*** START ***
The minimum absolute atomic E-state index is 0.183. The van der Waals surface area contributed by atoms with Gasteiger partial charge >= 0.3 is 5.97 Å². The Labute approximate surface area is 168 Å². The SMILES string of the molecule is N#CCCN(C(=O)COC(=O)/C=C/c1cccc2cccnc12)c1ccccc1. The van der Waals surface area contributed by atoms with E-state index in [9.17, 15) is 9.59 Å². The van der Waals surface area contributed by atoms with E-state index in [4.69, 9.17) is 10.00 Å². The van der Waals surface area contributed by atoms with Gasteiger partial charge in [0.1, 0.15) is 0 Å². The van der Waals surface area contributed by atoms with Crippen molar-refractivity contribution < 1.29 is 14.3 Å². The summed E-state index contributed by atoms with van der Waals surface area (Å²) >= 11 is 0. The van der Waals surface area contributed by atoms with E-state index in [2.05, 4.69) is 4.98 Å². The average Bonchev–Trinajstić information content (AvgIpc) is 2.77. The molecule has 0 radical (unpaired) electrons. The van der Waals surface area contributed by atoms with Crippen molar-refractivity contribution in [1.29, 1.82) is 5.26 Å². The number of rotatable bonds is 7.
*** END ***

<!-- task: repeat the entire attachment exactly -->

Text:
The minimum absolute atomic E-state index is 0.183. The van der Waals surface area contributed by atoms with Gasteiger partial charge >= 0.3 is 5.97 Å². The Labute approximate surface area is 168 Å². The SMILES string of the molecule is N#CCCN(C(=O)COC(=O)/C=C/c1cccc2cccnc12)c1ccccc1. The van der Waals surface area contributed by atoms with E-state index in [9.17, 15) is 9.59 Å². The van der Waals surface area contributed by atoms with E-state index in [4.69, 9.17) is 10.00 Å². The van der Waals surface area contributed by atoms with Gasteiger partial charge in [0.1, 0.15) is 0 Å². The van der Waals surface area contributed by atoms with Crippen molar-refractivity contribution < 1.29 is 14.3 Å². The summed E-state index contributed by atoms with van der Waals surface area (Å²) >= 11 is 0. The van der Waals surface area contributed by atoms with E-state index in [2.05, 4.69) is 4.98 Å². The average Bonchev–Trinajstić information content (AvgIpc) is 2.77. The molecule has 0 radical (unpaired) electrons. The van der Waals surface area contributed by atoms with Crippen molar-refractivity contribution in [1.29, 1.82) is 5.26 Å². The number of rotatable bonds is 7.